The Science Behind the Formation of Hail


Have you ever seen hailstones? Sometimes they are tiny, sometimes they are large pellets of ice, which fall from the sky. Have you wondered how hail storms are formed and why it hails?

It is fall/winter season again, as students of Eastern Mediterranean University experience change in the weather conditions and gone are the long hot summer days, subsiding to cloud and rain. Recently we have experienced a lot of rainfall, particularly with the storm that hit Cyprus last week and devastated towns across the island and the unfortunate loss of lives. Hailstorms are quite a sight, which is a type of precipitation from our atmosphere. Hail is formed when drops of water freeze together in the cloud upper regions of thunderstorm clouds. These chunks of ice are called hailstones. Most hailstones measure between 5 millimeters and 15 centimeters in diameter and can be round or jagged. Hailstones are formed by layers of water attaching and freezing in a large cloud. A frozen droplet begins to form a cloud during a storm, but is pushed back up into the cloud by a strong updraft of wind. When these hailstones are lifted, it hits liquid water droplets. Those droplets then freeze to the hailstone, adding another layer to it. The hailstones eventually fall to earth when it becomes too heavy to remain in the cloud or when the updraft stops or slows down. Later it will start melting as it passes over air higher than freezing temperatures and finally the cloud starts dropping as hailstones.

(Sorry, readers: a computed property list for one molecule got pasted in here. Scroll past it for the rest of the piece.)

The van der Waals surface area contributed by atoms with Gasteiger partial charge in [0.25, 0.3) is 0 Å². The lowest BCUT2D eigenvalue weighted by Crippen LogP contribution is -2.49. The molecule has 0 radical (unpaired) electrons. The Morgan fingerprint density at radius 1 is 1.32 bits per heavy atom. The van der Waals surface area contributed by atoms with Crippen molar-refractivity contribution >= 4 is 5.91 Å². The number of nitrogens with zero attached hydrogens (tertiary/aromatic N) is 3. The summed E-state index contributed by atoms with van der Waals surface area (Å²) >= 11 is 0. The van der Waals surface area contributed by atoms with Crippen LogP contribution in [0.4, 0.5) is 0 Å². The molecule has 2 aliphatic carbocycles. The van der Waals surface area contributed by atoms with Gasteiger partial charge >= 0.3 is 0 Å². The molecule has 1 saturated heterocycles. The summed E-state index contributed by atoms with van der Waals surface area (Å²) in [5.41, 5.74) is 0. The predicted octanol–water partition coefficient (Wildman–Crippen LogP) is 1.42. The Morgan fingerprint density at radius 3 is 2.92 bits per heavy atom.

The amount of water droplets which sticks on to the hailstone depends on velocity. However, the rate of formation of hailstones varies due to the changing super cooled water and humidity conditions. Apart from the formation under high humidity conditions, hailstones can also be formed through dry growth process. The hail formed through this process is opaque because small air bubbles are trapped as a result of fast freezing. However the bubbles may escape later making the hail clearer.


No matter it’s size, hail still poses major risks. Small hail (half an inch in diameter) can reach speeds of 20mph and usually comes down in larger quantities than big hails, creating a greater risk of damage. The typical scale of a hail storm varies considerably as it falls in paths known as swaths or streaks which can cover anywhere from a few acres to 100 miles wide and 10 miles long. Dense swaths of hail of any size can do serious damage to both people and property. In order to be safe, it is best to stay indoors until the storm completely passes, stay away from window and doors, and if you’re driving try to get somewhere safe like a garage or a gas station that’s nearby. Avoid ditches and low area that could suddenly flood. Most types of hail can pose a significant risk to you and your property but with a little upfront preparation and some common sense safety measures, you can keep yourself safe whenever this weather threat emerges.


Faith Edigin